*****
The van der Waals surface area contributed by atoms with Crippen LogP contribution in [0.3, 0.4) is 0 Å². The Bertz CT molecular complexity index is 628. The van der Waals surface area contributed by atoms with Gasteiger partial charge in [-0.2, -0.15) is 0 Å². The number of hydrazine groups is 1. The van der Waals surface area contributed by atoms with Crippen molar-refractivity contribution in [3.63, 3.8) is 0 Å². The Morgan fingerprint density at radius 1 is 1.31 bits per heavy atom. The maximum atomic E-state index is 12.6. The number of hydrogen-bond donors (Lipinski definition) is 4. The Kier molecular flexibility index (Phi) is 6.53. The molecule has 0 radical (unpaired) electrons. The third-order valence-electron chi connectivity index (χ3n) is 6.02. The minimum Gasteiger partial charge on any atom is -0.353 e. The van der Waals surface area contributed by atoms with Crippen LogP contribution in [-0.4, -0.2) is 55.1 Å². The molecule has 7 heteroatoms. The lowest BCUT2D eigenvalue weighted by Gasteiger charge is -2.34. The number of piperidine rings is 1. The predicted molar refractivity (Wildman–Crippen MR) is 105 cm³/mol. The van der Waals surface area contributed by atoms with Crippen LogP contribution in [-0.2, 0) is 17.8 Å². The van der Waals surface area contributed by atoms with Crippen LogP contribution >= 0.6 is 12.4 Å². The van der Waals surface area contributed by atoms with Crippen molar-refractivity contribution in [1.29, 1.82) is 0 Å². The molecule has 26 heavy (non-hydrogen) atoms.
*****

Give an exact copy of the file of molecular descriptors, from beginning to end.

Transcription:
The van der Waals surface area contributed by atoms with Crippen LogP contribution in [0.3, 0.4) is 0 Å². The Bertz CT molecular complexity index is 628. The van der Waals surface area contributed by atoms with Gasteiger partial charge in [-0.2, -0.15) is 0 Å². The number of hydrazine groups is 1. The van der Waals surface area contributed by atoms with Crippen molar-refractivity contribution in [3.63, 3.8) is 0 Å². The Morgan fingerprint density at radius 1 is 1.31 bits per heavy atom. The maximum atomic E-state index is 12.6. The number of hydrogen-bond donors (Lipinski definition) is 4. The Kier molecular flexibility index (Phi) is 6.53. The molecule has 0 radical (unpaired) electrons. The third-order valence-electron chi connectivity index (χ3n) is 6.02. The minimum Gasteiger partial charge on any atom is -0.353 e. The van der Waals surface area contributed by atoms with Crippen LogP contribution in [-0.4, -0.2) is 55.1 Å². The molecule has 7 heteroatoms. The lowest BCUT2D eigenvalue weighted by Gasteiger charge is -2.34. The number of piperidine rings is 1. The predicted molar refractivity (Wildman–Crippen MR) is 105 cm³/mol. The van der Waals surface area contributed by atoms with Crippen LogP contribution in [-0.2, 0) is 17.8 Å². The van der Waals surface area contributed by atoms with Crippen LogP contribution >= 0.6 is 12.4 Å². The van der Waals surface area contributed by atoms with Crippen molar-refractivity contribution in [1.29, 1.82) is 0 Å². The molecule has 26 heavy (non-hydrogen) atoms.